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Opere a ripa, review by Sara de Chiara

An exceptional collector of textiles, Seth Siegelaub described their special role in the history of humanity because of their unique dual character: fragile to the natural elements and human use, at the same time resistant and durable, textiles became vehicles of communication through the narratives and cultural values embedded in their motifs.

A collector of textiles in turn, gathered on several travels to Asia, Isabella Ducrot is primarily intrigued by the structure of the fabric itself, where its essential duality originates: the interweaving of opposing elements – weft and warp – which gives an unpredictable strength to the individual threads, making the fabric resilient, durable, bearer of a message. The recent textile works brought together in Opere a ripa, a name that evokes the ancient Roman river port and its symbolic meaning as a place of exchange, take the form of female dresses, emptied of the body, flattened like tailor models on which the artist painted different patterns.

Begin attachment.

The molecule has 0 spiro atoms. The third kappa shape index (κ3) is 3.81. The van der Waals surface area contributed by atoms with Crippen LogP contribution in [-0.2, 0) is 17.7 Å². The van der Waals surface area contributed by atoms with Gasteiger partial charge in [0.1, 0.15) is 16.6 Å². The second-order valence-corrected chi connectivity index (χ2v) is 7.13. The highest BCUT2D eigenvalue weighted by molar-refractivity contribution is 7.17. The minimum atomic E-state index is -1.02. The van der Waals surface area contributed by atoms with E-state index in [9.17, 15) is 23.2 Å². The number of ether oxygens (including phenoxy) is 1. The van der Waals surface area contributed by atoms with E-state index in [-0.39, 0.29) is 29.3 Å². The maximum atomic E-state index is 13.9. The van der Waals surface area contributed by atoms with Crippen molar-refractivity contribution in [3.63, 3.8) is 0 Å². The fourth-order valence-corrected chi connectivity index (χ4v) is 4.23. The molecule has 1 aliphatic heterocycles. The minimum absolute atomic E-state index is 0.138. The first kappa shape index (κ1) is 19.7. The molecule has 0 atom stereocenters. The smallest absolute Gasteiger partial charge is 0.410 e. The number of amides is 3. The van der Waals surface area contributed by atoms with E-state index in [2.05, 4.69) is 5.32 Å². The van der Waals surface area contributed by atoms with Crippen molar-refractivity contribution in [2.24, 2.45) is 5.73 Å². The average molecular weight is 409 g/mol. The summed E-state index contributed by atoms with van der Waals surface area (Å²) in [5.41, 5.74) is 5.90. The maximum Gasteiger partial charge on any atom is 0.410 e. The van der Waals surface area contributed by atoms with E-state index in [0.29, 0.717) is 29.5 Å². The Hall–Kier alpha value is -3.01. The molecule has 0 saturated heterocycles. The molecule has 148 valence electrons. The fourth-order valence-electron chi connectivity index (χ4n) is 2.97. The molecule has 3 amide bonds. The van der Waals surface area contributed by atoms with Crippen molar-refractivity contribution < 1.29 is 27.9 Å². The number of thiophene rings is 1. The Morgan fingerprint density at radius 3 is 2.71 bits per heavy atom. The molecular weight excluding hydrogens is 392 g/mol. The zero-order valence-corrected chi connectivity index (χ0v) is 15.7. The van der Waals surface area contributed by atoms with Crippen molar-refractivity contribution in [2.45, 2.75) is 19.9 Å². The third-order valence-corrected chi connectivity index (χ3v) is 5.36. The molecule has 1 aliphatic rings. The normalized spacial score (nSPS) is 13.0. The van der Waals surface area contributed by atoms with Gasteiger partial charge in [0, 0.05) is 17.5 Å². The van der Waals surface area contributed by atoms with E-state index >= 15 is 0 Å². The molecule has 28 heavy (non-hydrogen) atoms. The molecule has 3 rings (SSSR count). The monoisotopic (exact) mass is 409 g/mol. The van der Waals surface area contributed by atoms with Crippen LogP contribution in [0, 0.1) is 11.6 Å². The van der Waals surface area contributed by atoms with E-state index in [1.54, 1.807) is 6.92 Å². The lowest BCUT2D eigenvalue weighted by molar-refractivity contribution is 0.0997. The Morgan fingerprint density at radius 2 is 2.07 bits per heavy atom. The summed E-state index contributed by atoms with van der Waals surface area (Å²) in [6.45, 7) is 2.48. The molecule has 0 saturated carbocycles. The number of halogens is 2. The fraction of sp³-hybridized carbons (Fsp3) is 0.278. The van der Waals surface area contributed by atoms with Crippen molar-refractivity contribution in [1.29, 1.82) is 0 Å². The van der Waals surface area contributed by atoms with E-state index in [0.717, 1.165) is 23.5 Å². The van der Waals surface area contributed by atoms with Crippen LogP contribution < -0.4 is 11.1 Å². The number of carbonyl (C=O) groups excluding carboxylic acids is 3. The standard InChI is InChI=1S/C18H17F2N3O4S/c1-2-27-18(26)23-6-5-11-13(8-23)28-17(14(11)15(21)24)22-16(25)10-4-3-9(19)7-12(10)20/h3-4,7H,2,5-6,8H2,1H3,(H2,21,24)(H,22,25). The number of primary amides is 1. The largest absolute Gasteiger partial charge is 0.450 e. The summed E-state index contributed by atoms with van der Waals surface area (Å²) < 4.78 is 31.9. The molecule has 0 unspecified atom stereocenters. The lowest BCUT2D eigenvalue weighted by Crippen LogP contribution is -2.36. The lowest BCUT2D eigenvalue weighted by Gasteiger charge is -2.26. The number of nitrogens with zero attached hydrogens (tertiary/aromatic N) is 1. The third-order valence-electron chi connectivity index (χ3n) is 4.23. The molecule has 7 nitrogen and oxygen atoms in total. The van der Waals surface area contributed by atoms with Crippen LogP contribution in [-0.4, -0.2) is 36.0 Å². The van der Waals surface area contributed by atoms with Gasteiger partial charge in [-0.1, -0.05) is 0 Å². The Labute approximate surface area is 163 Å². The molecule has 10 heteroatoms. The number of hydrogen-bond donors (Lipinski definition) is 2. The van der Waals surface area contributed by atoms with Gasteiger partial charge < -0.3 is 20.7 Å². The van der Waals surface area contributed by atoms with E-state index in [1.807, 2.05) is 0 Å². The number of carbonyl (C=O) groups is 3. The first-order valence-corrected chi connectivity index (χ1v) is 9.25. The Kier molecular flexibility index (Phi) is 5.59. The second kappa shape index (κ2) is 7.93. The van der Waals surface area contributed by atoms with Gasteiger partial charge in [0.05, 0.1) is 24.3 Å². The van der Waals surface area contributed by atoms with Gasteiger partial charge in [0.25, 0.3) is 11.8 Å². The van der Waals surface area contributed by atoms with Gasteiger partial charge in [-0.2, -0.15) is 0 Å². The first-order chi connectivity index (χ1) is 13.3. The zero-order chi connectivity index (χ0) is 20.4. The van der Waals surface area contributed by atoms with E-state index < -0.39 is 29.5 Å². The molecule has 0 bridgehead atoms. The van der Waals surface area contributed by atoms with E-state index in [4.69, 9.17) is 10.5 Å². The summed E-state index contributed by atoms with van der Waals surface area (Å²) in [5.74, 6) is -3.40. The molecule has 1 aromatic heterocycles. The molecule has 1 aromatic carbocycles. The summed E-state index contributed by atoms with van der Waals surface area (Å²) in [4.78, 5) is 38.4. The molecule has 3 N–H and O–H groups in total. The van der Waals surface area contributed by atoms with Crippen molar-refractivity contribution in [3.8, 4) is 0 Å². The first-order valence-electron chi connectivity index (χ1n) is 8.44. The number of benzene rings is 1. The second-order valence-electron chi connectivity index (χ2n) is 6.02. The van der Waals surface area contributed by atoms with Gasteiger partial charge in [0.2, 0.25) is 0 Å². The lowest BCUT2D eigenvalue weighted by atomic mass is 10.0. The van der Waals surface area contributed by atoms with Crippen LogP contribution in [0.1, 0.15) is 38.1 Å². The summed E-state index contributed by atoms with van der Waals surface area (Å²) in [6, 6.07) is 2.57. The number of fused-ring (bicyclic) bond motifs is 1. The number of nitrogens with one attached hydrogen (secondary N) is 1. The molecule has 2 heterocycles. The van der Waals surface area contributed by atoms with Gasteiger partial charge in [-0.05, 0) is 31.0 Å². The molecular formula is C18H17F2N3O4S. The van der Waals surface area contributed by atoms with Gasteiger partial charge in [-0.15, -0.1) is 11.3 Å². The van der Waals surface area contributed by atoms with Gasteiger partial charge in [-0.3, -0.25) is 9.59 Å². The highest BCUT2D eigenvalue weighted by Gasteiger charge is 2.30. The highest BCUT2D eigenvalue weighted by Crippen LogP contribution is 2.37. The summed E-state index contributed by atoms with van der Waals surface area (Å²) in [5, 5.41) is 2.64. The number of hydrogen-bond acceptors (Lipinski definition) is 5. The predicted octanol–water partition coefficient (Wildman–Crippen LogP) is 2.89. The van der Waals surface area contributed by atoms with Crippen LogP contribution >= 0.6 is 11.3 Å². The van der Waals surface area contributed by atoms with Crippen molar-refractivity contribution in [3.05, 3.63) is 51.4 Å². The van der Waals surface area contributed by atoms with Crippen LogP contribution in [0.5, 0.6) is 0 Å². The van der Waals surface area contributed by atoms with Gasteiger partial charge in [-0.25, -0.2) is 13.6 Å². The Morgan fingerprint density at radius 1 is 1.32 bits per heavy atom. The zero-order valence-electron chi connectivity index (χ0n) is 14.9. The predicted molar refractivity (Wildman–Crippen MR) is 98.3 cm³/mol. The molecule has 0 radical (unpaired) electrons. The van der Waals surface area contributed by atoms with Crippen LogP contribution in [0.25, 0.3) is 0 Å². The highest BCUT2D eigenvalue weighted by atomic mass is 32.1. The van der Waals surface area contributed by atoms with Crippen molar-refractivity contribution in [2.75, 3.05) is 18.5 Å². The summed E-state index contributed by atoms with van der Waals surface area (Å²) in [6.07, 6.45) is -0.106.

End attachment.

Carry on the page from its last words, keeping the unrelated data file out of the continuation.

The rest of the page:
The large installation Turbante (2014) unfolds along the walls of the exhibition space: the light fabric of a turban is unrolled and surrounded by a paper frame that enhances the weightless quality of the cotton, turning it into a long white paper scroll waiting to be written. As a counterpart to these works in which an absent body is evoked, the body is the protagonist of the series of erotic drawings on paper from the 90s. Traced with a loose gesture, they stage another duality, here entrusted to a physical embrace, to intertwined bodies.